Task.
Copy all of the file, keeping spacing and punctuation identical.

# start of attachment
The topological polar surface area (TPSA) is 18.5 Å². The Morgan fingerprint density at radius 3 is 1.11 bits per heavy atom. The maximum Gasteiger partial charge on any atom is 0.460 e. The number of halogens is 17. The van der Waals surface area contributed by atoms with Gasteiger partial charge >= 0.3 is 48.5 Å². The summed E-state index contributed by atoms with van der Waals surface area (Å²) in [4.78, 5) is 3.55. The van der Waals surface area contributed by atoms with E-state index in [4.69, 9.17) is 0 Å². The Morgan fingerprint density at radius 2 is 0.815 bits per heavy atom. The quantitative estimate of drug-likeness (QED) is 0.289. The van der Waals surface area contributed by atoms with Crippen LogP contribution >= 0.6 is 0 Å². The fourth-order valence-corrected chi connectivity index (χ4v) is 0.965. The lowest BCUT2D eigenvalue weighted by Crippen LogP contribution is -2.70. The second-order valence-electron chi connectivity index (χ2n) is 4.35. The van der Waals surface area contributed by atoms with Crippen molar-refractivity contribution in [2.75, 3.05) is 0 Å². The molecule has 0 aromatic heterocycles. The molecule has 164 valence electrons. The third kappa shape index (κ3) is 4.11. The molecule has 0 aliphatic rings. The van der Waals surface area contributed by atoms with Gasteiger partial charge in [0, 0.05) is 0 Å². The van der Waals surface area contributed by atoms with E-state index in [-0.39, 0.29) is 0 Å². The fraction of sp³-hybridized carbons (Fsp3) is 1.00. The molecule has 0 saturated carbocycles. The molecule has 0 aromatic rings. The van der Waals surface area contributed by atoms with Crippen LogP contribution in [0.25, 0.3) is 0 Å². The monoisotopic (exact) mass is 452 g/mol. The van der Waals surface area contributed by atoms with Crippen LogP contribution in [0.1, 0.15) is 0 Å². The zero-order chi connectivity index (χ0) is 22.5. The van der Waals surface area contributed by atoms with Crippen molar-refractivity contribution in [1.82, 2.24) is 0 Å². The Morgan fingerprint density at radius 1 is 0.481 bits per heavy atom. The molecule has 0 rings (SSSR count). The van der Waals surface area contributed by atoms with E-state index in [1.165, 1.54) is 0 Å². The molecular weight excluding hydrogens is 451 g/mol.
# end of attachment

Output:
The topological polar surface area (TPSA) is 18.5 Å². The Morgan fingerprint density at radius 3 is 1.11 bits per heavy atom. The maximum Gasteiger partial charge on any atom is 0.460 e. The number of halogens is 17. The van der Waals surface area contributed by atoms with Gasteiger partial charge >= 0.3 is 48.5 Å². The summed E-state index contributed by atoms with van der Waals surface area (Å²) in [4.78, 5) is 3.55. The van der Waals surface area contributed by atoms with E-state index in [4.69, 9.17) is 0 Å². The Morgan fingerprint density at radius 2 is 0.815 bits per heavy atom. The quantitative estimate of drug-likeness (QED) is 0.289. The van der Waals surface area contributed by atoms with Crippen LogP contribution >= 0.6 is 0 Å². The fourth-order valence-corrected chi connectivity index (χ4v) is 0.965. The lowest BCUT2D eigenvalue weighted by Crippen LogP contribution is -2.70. The second-order valence-electron chi connectivity index (χ2n) is 4.35. The van der Waals surface area contributed by atoms with Crippen molar-refractivity contribution in [2.75, 3.05) is 0 Å². The molecule has 0 aromatic heterocycles. The molecule has 164 valence electrons. The third kappa shape index (κ3) is 4.11. The molecule has 0 aliphatic rings. The van der Waals surface area contributed by atoms with Gasteiger partial charge in [0, 0.05) is 0 Å². The van der Waals surface area contributed by atoms with E-state index in [-0.39, 0.29) is 0 Å². The fraction of sp³-hybridized carbons (Fsp3) is 1.00. The molecule has 0 saturated carbocycles. The molecule has 0 aromatic rings. The van der Waals surface area contributed by atoms with Crippen LogP contribution in [0.25, 0.3) is 0 Å². The monoisotopic (exact) mass is 452 g/mol. The van der Waals surface area contributed by atoms with Crippen LogP contribution in [0.1, 0.15) is 0 Å². The zero-order chi connectivity index (χ0) is 22.5. The van der Waals surface area contributed by atoms with Crippen molar-refractivity contribution in [1.82, 2.24) is 0 Å². The Morgan fingerprint density at radius 1 is 0.481 bits per heavy atom. The molecule has 0 rings (SSSR count). The van der Waals surface area contributed by atoms with E-state index in [1.165, 1.54) is 0 Å². The molecular weight excluding hydrogens is 451 g/mol.